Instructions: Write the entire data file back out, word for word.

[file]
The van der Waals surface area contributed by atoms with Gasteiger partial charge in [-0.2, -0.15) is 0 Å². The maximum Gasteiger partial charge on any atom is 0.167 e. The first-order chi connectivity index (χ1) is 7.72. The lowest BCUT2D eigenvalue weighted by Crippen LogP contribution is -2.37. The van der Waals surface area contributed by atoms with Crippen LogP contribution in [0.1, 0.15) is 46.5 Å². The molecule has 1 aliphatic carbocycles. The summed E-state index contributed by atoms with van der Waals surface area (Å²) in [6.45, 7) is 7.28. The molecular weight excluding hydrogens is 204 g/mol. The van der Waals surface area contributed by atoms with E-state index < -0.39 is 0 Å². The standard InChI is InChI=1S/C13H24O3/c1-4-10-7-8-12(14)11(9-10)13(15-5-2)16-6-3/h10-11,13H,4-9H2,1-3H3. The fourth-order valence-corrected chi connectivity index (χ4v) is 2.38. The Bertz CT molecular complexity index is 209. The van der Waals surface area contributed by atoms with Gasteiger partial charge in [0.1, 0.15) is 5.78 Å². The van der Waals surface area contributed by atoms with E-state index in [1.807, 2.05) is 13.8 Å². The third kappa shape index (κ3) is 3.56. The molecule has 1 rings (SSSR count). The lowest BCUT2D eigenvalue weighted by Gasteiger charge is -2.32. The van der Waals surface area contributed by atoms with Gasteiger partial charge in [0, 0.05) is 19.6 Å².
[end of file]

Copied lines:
The van der Waals surface area contributed by atoms with Gasteiger partial charge in [-0.2, -0.15) is 0 Å². The maximum Gasteiger partial charge on any atom is 0.167 e. The first-order chi connectivity index (χ1) is 7.72. The lowest BCUT2D eigenvalue weighted by Crippen LogP contribution is -2.37. The van der Waals surface area contributed by atoms with Crippen LogP contribution in [0.1, 0.15) is 46.5 Å². The molecule has 1 aliphatic carbocycles. The summed E-state index contributed by atoms with van der Waals surface area (Å²) in [6.45, 7) is 7.28. The molecular weight excluding hydrogens is 204 g/mol. The van der Waals surface area contributed by atoms with E-state index < -0.39 is 0 Å². The standard InChI is InChI=1S/C13H24O3/c1-4-10-7-8-12(14)11(9-10)13(15-5-2)16-6-3/h10-11,13H,4-9H2,1-3H3. The fourth-order valence-corrected chi connectivity index (χ4v) is 2.38. The Bertz CT molecular complexity index is 209. The van der Waals surface area contributed by atoms with Gasteiger partial charge in [0.1, 0.15) is 5.78 Å². The van der Waals surface area contributed by atoms with E-state index in [1.807, 2.05) is 13.8 Å². The third kappa shape index (κ3) is 3.56. The molecule has 1 rings (SSSR count). The lowest BCUT2D eigenvalue weighted by Gasteiger charge is -2.32. The van der Waals surface area contributed by atoms with Gasteiger partial charge in [0, 0.05) is 19.6 Å².